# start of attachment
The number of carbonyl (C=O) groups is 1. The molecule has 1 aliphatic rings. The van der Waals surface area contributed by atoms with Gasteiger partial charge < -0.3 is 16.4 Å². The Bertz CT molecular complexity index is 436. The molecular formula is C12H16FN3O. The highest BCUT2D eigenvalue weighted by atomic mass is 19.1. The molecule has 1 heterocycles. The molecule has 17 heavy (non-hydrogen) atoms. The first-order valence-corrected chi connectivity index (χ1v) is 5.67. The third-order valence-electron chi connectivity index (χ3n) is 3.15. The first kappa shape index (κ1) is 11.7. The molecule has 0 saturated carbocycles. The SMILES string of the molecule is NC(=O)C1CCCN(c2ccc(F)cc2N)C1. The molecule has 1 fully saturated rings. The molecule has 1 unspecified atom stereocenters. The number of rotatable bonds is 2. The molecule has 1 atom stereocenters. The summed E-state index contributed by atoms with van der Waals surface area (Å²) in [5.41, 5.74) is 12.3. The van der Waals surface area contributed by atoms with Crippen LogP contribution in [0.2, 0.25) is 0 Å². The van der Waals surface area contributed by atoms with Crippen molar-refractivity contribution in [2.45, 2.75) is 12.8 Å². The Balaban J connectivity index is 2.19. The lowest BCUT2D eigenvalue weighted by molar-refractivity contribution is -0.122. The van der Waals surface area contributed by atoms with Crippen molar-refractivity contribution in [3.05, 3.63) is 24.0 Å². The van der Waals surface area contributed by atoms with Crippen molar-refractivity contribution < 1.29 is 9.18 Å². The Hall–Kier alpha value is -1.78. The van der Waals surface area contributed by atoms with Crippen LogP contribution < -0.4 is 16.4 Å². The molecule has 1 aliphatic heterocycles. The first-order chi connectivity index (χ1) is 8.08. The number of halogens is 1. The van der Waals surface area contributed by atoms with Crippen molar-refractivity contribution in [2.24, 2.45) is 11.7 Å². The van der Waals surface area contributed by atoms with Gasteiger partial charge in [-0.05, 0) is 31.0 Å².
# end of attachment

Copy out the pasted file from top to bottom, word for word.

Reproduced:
The number of carbonyl (C=O) groups is 1. The molecule has 1 aliphatic rings. The van der Waals surface area contributed by atoms with Gasteiger partial charge < -0.3 is 16.4 Å². The Bertz CT molecular complexity index is 436. The molecular formula is C12H16FN3O. The highest BCUT2D eigenvalue weighted by atomic mass is 19.1. The molecule has 1 heterocycles. The molecule has 17 heavy (non-hydrogen) atoms. The first-order valence-corrected chi connectivity index (χ1v) is 5.67. The third-order valence-electron chi connectivity index (χ3n) is 3.15. The first kappa shape index (κ1) is 11.7. The molecule has 0 saturated carbocycles. The SMILES string of the molecule is NC(=O)C1CCCN(c2ccc(F)cc2N)C1. The molecule has 1 fully saturated rings. The molecule has 1 unspecified atom stereocenters. The number of rotatable bonds is 2. The molecule has 1 atom stereocenters. The summed E-state index contributed by atoms with van der Waals surface area (Å²) in [5.41, 5.74) is 12.3. The van der Waals surface area contributed by atoms with Crippen LogP contribution in [0.2, 0.25) is 0 Å². The van der Waals surface area contributed by atoms with Crippen molar-refractivity contribution in [2.45, 2.75) is 12.8 Å². The Balaban J connectivity index is 2.19. The lowest BCUT2D eigenvalue weighted by molar-refractivity contribution is -0.122. The van der Waals surface area contributed by atoms with Crippen molar-refractivity contribution in [3.05, 3.63) is 24.0 Å². The van der Waals surface area contributed by atoms with Crippen molar-refractivity contribution < 1.29 is 9.18 Å². The Hall–Kier alpha value is -1.78. The van der Waals surface area contributed by atoms with Crippen LogP contribution < -0.4 is 16.4 Å². The molecule has 1 aliphatic heterocycles. The first-order chi connectivity index (χ1) is 8.08. The number of halogens is 1. The van der Waals surface area contributed by atoms with Crippen molar-refractivity contribution in [2.24, 2.45) is 11.7 Å². The van der Waals surface area contributed by atoms with Gasteiger partial charge in [-0.05, 0) is 31.0 Å².